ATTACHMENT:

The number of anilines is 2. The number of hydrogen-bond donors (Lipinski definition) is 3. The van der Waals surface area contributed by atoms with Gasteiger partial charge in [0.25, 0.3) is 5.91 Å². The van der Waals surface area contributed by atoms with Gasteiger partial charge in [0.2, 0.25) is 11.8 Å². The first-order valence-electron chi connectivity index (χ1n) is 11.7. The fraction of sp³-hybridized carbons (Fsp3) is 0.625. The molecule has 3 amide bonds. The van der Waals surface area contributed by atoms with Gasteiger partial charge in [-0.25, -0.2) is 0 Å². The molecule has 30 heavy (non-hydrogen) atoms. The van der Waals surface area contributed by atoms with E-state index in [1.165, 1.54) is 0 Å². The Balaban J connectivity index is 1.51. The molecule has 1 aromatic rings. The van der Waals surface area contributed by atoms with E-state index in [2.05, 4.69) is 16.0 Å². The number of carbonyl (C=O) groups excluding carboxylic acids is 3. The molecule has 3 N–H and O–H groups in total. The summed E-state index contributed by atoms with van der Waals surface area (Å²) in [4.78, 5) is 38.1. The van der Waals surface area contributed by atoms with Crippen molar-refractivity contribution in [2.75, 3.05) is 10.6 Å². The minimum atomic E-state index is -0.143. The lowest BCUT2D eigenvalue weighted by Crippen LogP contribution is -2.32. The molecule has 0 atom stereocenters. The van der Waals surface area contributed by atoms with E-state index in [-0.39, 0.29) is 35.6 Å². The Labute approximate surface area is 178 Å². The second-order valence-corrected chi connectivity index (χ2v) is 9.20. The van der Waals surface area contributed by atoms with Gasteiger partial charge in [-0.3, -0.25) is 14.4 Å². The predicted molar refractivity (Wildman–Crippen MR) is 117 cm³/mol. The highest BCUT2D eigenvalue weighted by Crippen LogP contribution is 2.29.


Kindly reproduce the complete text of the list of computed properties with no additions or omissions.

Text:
The number of anilines is 2. The number of hydrogen-bond donors (Lipinski definition) is 3. The van der Waals surface area contributed by atoms with Gasteiger partial charge in [0.25, 0.3) is 5.91 Å². The van der Waals surface area contributed by atoms with Gasteiger partial charge in [0.2, 0.25) is 11.8 Å². The first-order valence-electron chi connectivity index (χ1n) is 11.7. The fraction of sp³-hybridized carbons (Fsp3) is 0.625. The molecule has 3 amide bonds. The van der Waals surface area contributed by atoms with Gasteiger partial charge in [-0.25, -0.2) is 0 Å². The molecule has 30 heavy (non-hydrogen) atoms. The van der Waals surface area contributed by atoms with E-state index in [1.165, 1.54) is 0 Å². The Balaban J connectivity index is 1.51. The molecule has 1 aromatic rings. The van der Waals surface area contributed by atoms with E-state index in [2.05, 4.69) is 16.0 Å². The number of carbonyl (C=O) groups excluding carboxylic acids is 3. The molecule has 3 N–H and O–H groups in total. The summed E-state index contributed by atoms with van der Waals surface area (Å²) in [4.78, 5) is 38.1. The van der Waals surface area contributed by atoms with Crippen molar-refractivity contribution in [2.75, 3.05) is 10.6 Å². The minimum atomic E-state index is -0.143. The lowest BCUT2D eigenvalue weighted by Crippen LogP contribution is -2.32. The molecule has 0 atom stereocenters. The van der Waals surface area contributed by atoms with E-state index in [-0.39, 0.29) is 35.6 Å². The Labute approximate surface area is 178 Å². The second-order valence-corrected chi connectivity index (χ2v) is 9.20. The van der Waals surface area contributed by atoms with Gasteiger partial charge in [-0.3, -0.25) is 14.4 Å². The predicted molar refractivity (Wildman–Crippen MR) is 117 cm³/mol. The highest BCUT2D eigenvalue weighted by Crippen LogP contribution is 2.29.